The thing I noticed recently, with the help of a co-worker who also happens to be a Mommy, is what
sparked my renewed interest in one brand in particular. Klean Kanteen has made the jump into
mainstream in a new way. Who says water bottles have to be for water? Now, no matter what stage
of life you are in, whether it be outdoor extremist, relaxed and recharging, or baby on board, there is a
beverage bottle for you! For Christmas I gave Kanteens to my sister and sister-in-laws. The classic
bottle went to my own sister who has recently discovered a love for kayaking, the Kid Kanteen Sippy
cups to my in-law who has two toddler boys and (my favorite) the Wine Karafe to my stay-at-home in-
law whose three kids are finally all in school. So, this New Years I say “Thanks” to Klean Kanteen,
and all the other brands that I’m sure are quickly following suit, for giving us the opportunity to stay
green at heart no matter who we are or what we drink in our bottles.
ame that ature Center Contest!
Submit your guess to IAN President Tina Popson at email@example.com; please use “Name This Nature
Center” as the subject line. The sender of the first correct answer will win bragging rights in the next issue of The
The winner from the last issue was Katie Hammond with “Starr’s Cave Nature Center” as the correct answer
Glittery Snow Candles it on top of the wick and wax chunk. Cover the entire
Submitted by Kelly Dix, Environmental Educator wax chuck.
Degree of Difficulty: Beginner Working quickly, place the other
Prep Time: 30 minutes chunk of wax on top of the first and
squeeze them together. Make sure the
What you’ll need: wax chunks are straight and lined up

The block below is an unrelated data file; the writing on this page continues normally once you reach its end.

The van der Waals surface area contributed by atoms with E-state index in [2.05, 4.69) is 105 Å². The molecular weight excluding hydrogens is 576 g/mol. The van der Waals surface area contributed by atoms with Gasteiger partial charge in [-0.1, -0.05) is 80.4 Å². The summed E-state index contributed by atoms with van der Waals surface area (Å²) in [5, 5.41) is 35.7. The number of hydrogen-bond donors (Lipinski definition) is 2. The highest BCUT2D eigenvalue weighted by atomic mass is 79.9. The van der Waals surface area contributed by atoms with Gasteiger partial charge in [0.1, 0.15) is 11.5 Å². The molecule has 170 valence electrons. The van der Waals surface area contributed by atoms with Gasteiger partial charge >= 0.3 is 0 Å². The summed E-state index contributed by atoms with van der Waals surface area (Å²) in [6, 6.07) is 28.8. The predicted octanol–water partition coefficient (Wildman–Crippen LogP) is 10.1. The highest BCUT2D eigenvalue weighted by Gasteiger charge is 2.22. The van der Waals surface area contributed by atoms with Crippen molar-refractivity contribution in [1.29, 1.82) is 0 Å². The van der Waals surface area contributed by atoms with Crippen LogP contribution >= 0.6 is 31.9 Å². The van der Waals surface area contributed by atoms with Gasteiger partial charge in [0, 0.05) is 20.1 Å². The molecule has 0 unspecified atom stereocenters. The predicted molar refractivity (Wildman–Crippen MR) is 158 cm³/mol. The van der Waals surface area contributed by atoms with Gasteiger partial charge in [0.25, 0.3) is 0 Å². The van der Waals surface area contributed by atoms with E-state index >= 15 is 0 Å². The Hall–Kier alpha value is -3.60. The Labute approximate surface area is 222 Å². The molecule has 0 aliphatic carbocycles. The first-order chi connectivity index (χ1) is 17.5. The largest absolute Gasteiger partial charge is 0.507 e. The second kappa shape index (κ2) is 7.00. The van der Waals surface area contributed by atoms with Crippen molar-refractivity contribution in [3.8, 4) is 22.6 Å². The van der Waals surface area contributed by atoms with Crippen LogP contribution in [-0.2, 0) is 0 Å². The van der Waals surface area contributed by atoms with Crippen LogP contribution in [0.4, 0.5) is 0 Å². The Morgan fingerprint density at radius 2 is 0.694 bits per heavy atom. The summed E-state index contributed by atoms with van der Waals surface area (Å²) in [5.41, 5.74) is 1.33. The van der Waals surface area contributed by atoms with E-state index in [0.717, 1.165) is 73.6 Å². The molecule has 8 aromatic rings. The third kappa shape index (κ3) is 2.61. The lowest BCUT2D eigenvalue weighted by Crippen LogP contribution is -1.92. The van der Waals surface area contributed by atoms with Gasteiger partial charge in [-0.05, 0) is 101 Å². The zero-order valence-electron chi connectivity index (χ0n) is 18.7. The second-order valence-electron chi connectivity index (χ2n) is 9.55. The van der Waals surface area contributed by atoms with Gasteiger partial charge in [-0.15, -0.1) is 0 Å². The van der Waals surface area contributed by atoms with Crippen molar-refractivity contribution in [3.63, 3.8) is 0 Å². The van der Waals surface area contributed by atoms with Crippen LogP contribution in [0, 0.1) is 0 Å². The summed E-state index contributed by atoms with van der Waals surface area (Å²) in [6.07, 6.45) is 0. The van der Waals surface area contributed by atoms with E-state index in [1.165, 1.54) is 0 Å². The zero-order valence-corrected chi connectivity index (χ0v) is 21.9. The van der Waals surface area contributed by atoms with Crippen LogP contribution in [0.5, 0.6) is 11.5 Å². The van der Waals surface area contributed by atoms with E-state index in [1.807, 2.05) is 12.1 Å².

• 1 lb. boxed wax correctly, otherwise the candle might
not stand up alone. The melted wax
that you added should bond the 2
• Wick or twine
chunks of wax together to make a
• ½ lb of wax candle.
• Electric beaters
• Large bowl Step 4
• Spoon Using a potholder, remove the pan or
• Double boiler or large can can of remaining melted wax from the
& pot double boiler and place your wax (in
the pan or can) in a large bowl. Cool
Step 1 the wax by filling the bowl with some
Melt ½ lb. of wax in a double ice and cold water.
boiler or create your own double boiler by putting a
large can inside a pot with water. Step 5
Slowly insert an electric beater into the wax. Mix the
Step 2 wax using the lowest setting. Continue mixing until the
Open the boxed wax and break it into 2 pieces. Place wax thickens and looks like marshmallow fluff.
both pieces flat on your workspace and put a wick or
piece of twine on top of one of the chunks of wax. Step 6
Scoop some of the melted wax from Step 1 and spread Use a spoon to scoop the whipped wax and place it
onto the candle. Cover the entire candle with the wax.
Sprinkle the candle with glitter to make it shimmer like
freshly fallen snow. Add greenery as desired.
Upcoming Workshops and Events: Project AWARE 2011
Midwest Environmental Education Conference Turkey & Volga Rivers in NE Iowa
April 7-9, 2011
BugGuide Gathering & Fieldtrips
July 29 & 30, 2011
AI Region 5 Workshop
April 14-17, 2011 Iowa Museum Association Annual Meeting &
Pinawa Manitoba, Canada Conference “Transforming the Cultural
October 16-18, 2011
Des Moines, IA
IOWATER Workshops ational Association for Interpretation
March - October ational Workshop
Various Locations Statewide November 8-12, 2011
St. Paul, MN
Iowa D R Volunteer Wildlife Monitoring
March - April
Various Locations Statewide Save the dates for future IA Workshops:
Summer 2011 – Palo Alto County - TBA
Fall 2011 – TBA
Spring 2012 – Pottawattamie County - TBA
Please contact Brian Gibbs, IAN Workshop
www.iowadnr.gov/wildlife/diversity/vwmp.html Coordinator at (563)245-1516 if you would like to host
an IAN workshop in your county.
Check out the IAN Web Site:
IA Executive Committee
Pottawattamie CCB, Hitchcock NC
27792 Ski Hill Loop
Honey Creek, IA 51542
Workshop Coordinator Vice President
Brian Gibbs Reba Cook
Clayton CCB Augustana College
29862 Osborne Rd Hanson Science 209
Elkader, IA 52043 Rock Island, IL 61201
Pete Eyheralde athan Unsworth
Iowa State University Jasper CCB
339 Science Hall II 115 N 2nd Ave E
Ames, IA 50011 Newton, IA 0208
Naturalists – planting the seed of environmental stewardship by communicating
the meanings and relationships in natural, cultural, and historical resources.